Quality standards for private water supplies
Private water supplies (PWS) are not from a mains water supplier such as Severn Trent or Southwest Water. Most private supplies are situated in remote, rural parts of the country and they may serve single or multiple properties. Sources of such supplies may be a well, borehole, spring, stream, river, lake or pond.
Unless properly maintained and protected, private supplies can become contaminated. Contamination is usually harmless, but in the absence of appropriate treatment it can lead to illness or even death in vulnerable people.
There are legal quality standards in place to ensure PWS provide wholesome water fit for use in drinking, washing, cooking, and in commercial food and drink production processes. In addition, it is recommended that your supply and catchment area are regularly checked for contamination.
Depending on the source of your supply there are a number of checks that we would recommend you carry out:
Springs, wells or boreholes
Check that adequate protection is provided to stop surface water getting into your supply.
Streams, rivers, lakes or ponds
The collection arrangement should include a settlement chamber to allow particles to settle out before the water flows into the supply.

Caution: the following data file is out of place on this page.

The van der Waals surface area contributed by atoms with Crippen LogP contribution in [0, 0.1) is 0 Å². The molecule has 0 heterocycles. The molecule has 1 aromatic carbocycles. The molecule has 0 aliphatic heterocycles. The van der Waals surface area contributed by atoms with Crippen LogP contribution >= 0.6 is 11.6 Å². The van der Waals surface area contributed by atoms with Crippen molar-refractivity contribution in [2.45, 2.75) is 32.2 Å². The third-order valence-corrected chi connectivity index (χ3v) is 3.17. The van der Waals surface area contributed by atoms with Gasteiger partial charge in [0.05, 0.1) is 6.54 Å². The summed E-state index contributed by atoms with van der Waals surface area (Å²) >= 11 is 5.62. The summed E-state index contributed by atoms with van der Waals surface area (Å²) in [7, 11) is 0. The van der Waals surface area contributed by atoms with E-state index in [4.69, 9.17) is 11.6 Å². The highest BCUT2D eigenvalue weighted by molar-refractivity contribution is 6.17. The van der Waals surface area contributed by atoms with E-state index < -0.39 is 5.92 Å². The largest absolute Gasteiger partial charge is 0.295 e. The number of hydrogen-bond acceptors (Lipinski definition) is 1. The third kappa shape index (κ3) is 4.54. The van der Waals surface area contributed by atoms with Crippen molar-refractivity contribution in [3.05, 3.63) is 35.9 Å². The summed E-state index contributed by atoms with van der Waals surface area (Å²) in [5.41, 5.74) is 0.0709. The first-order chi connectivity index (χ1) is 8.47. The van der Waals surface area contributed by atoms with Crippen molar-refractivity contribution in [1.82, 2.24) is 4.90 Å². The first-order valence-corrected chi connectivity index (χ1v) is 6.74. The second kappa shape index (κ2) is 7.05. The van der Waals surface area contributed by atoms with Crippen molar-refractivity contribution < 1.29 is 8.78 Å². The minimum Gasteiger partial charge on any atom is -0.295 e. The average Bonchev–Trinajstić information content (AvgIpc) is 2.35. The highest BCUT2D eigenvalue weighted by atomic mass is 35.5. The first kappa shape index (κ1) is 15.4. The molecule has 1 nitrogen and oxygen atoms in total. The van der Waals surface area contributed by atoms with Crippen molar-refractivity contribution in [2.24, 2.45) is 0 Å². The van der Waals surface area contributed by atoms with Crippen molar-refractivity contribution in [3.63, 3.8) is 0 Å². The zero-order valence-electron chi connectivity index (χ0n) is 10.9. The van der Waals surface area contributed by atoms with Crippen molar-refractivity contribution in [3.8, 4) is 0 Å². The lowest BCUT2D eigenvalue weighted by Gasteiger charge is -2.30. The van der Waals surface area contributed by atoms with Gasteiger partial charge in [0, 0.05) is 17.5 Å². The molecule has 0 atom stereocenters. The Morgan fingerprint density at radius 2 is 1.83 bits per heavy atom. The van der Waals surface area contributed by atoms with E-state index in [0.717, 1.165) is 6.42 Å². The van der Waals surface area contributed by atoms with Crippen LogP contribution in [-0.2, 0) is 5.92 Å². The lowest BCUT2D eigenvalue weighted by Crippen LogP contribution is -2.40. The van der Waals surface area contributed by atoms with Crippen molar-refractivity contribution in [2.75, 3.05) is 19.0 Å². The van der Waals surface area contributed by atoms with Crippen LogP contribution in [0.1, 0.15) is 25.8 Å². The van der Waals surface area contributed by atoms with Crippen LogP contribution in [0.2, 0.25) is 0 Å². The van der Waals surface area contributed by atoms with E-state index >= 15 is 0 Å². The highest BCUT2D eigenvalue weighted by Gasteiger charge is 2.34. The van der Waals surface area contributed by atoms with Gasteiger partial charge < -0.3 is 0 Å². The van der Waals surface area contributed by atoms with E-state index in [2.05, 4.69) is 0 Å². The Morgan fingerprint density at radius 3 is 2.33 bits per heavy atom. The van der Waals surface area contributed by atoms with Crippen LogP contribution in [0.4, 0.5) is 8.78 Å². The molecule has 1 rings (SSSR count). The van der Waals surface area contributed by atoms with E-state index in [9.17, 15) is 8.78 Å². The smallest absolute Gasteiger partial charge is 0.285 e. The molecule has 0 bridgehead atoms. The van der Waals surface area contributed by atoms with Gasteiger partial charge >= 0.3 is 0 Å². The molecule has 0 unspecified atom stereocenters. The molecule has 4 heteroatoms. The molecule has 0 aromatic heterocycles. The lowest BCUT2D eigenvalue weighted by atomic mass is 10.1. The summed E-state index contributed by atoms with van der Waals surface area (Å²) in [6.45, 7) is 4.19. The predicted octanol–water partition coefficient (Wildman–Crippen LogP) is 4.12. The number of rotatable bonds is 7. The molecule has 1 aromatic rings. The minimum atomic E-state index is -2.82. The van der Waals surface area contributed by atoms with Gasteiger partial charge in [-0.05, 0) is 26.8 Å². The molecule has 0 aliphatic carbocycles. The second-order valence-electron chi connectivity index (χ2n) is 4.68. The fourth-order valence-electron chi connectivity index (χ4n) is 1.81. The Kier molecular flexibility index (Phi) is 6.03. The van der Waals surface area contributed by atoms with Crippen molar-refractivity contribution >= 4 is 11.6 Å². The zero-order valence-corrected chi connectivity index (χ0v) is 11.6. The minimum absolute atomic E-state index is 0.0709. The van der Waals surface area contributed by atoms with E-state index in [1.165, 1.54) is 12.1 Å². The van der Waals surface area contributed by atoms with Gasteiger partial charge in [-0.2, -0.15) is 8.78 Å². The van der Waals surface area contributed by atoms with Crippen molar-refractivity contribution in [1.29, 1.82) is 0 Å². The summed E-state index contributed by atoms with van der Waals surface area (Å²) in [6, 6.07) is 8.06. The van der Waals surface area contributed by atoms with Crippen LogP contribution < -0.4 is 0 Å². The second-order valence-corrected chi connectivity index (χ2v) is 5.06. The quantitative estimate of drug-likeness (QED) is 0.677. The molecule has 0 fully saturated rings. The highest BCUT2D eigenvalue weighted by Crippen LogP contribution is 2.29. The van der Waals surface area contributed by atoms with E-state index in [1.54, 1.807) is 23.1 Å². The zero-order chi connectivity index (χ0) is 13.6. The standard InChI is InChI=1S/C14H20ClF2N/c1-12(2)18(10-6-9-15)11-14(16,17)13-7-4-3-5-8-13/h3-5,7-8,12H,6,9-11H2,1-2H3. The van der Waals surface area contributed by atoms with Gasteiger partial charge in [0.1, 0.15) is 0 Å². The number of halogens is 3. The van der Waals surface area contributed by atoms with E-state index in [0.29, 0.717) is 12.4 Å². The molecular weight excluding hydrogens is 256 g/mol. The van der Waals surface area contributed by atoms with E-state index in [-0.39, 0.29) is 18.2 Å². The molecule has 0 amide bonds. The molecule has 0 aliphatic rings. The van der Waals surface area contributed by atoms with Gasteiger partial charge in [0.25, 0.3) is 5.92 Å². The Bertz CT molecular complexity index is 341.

It is also advisable to include a sand or gravel filter after the settlement chamber to remove organic material and small animals. These filters may not remove all micro-organisms and will not remove chemical contamination. The collection chamber should be constructed to prevent the entry of any discharges from septic tanks or agricultural runoff.
Supplies from farmland where animals graze or manure
Check that the farmer is aware of the drinking water supply and the need to avoid contaminating it by farming activity. Divert rain water run-off so it does not flow into your supply, this can be achieved by a small ditch allowing water to run away from the supply. Fencing should be used to stop animals from gaining access to collection point of the supply.
Supply stored in a collection chamber or storage tank
These should have watertight and vermin proof walls and lids. Tops of chambers or tanks should be above ground level to prevent water from surrounding land flowing into them. Any overflow pipes or vents in chambers and tanks should be designed to stop animals and debris from entering them. The collection chamber should not be close to any soakaway or drain.
If you supply water to others
If you supply water to other people in the course of business, you have a duty of care towards customers for the safety of water you supply.
If you think the water is unsafe, you may have to:
- advise the boiling of all water for drinking or food production
- use or suggest the use of bottled water
Do you need to have your supply checked?
You should contact the council if:
- you would like to have an additional test done
- you are the sole user of the supply, and would like your water tested
The service is chargeable based upon officer time involved and the type of testing undertaken.